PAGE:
Tuesday, February 28, 2012

Minor Seventh Heaven -- 1959 Fender Factory Tour

Aw, yeah. That's Leo Fender hisself in the office at the beginning of the video. A little later on, you can see Freddie Tavares playing one of the finished guitars. Freddie was a lead designer of the Stratocaster, which is the guitar you mainly see being built in the video. Freddie was a well-regarded steel guitar player, born in Hawaii. How cool is Freddie Tavares? He played the big glissando that opens every Looney Tunes cartoon. That makes Freddie Tavares cooler than everyone you ever met, and everyone they ever met.

I've owned a Fender Telecaster. I still own an old Stratocaster. If you bought one of the Stratocasters you see being made in the video and stuck it in your closet, it would be worth about twenty grand right now, according to the place I bought my Strat back in the day, Gruhn's in Nashville. Stevie Ray Vaughan thought the old beater Strat he played the most was a 1959, but it was probably a couple years newer than that. The 1959 written on the back of his pickups might have thrown him off. Maybe those lovely ladies you see winding pickup coils were winding his right then, and they went in a bin for a while.

I used to work in a factory not far from the Fender factory in Fullerton, back in the early eighties. It looked just like that. Concrete block and a metal roof. It's hot as hell out that way in the summer, and the doors would hang open a lot, just like you see. I was a welder, and would have much preferred to be bandsawing a poplar guitar body. I had to wear a long-sleeved shirt buttoned up to the neck. Amusingly, I was the only anglo guy working with all messcans, and we had a Hawaiian floor boss, so it looked like I'd have fit right in at Fender. The video can't capture one aspect of it. I bet that place was loud. And not from guitar music, either.

I'd be able to walk right up to any work station in that Fender plant and start working without training. Part of me --a substantial part -- wishes I could.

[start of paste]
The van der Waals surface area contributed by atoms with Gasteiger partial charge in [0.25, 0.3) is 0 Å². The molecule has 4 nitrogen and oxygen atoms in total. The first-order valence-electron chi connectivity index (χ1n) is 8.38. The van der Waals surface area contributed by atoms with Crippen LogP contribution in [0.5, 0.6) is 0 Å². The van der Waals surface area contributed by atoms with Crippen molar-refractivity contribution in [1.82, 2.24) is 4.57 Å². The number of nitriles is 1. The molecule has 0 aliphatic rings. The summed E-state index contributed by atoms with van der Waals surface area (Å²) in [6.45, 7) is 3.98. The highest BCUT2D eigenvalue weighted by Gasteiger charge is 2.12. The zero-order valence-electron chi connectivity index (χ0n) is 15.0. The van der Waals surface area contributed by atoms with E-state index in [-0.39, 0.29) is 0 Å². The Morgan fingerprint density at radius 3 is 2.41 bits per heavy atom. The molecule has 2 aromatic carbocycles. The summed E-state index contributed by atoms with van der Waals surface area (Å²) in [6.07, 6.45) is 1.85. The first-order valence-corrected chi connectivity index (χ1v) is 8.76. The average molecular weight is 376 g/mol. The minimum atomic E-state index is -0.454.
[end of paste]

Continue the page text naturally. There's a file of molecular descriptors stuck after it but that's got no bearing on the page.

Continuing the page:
Johnny Glendale said...

That was the best seven and a half minutes I've spent today, although I always thought there were angels or Roman gods involved in making those.

John Lien said...

Would that place be closed down today as being a threat to human health and safety?

Great video. I'm amazed as to how much appeared to be done by hand versus using jigs.

Anonymous said...

Wonderful video. Thanks.

Did he do the gliss with fingers, bottleneck, or is the tremolo bar involved?

Anonymous said...

Wonderful video. Thanks.

Did he do the gliss with fingers, bottleneck, or is the tremolo bar involved?

SippicanCottage said...

That sound is a lap steel guitar, probably with a metal bar that looks like a lipstick tube slid along the strings. Tavares played a Rickenbacker "Frying Pan" before he went into the manufacturing business.

Declan said...

Today, G&L guitars (George and Leo) carries on this same tradition each and every day in Fullerton, California.

JC said...

Anon, probably a Stevens bar
Massive as all hell, but with the concavities you can hold it between fingers.

SippicanCottage said...

Hi everyone- Thanks for reading and commenting.

Declan! - I still own one of the first G and L basses ever made.

Dr Bob said...

Fascinating video -- interesting: all wood run through bandsaws by hand, no gloves, no safety guards, no respirators or safety glasses, even in the spray booths; likely hotter than hell in there that the fan did nothing to alleviate (but the ladies got to look at the ripped guys with no shirts on...)

Thanks for posting this

Dr Bob

alicegwen said...

Very interesting video, but I really loved the music track - Minor Seventh Heaven indeed! Does anyone know who is play, and what is the name of that music piece?

The factory reminds me a lot of the Buck Knife Manufacturing Plant in El Cajon CA. I worked there right after I graduated from the US Army in 1971. Yes, lots of Mexicans and lots of heat. Good people,even the floor supervisors were pretty tolerant if you came in on time and tried your best.

SippicanCottage said...

Hi Dr. Bob- That appears to my eye to be a very safe workplace for the day. They have dust collection on the machines. Respirators are not common in places where there's a substantial spray booth exhaust. The fumes are exhausted directly away from the work and the operator. Can't even smell it. The EPA wouldn't like the exhaust outside, though; heavy VOC. Bandsaws are very safe saws. It's not usual to have a guard on them. The overarm (pin) routers used on the shaped parts look like freehand work, but there's usually a template on them and the operator follows it around shape.

The place I worked in down the road apiece, twenty years later, was medieval compared to the Fender plant.

Hi Alice- The music is identified on the video as Russell Eldridge.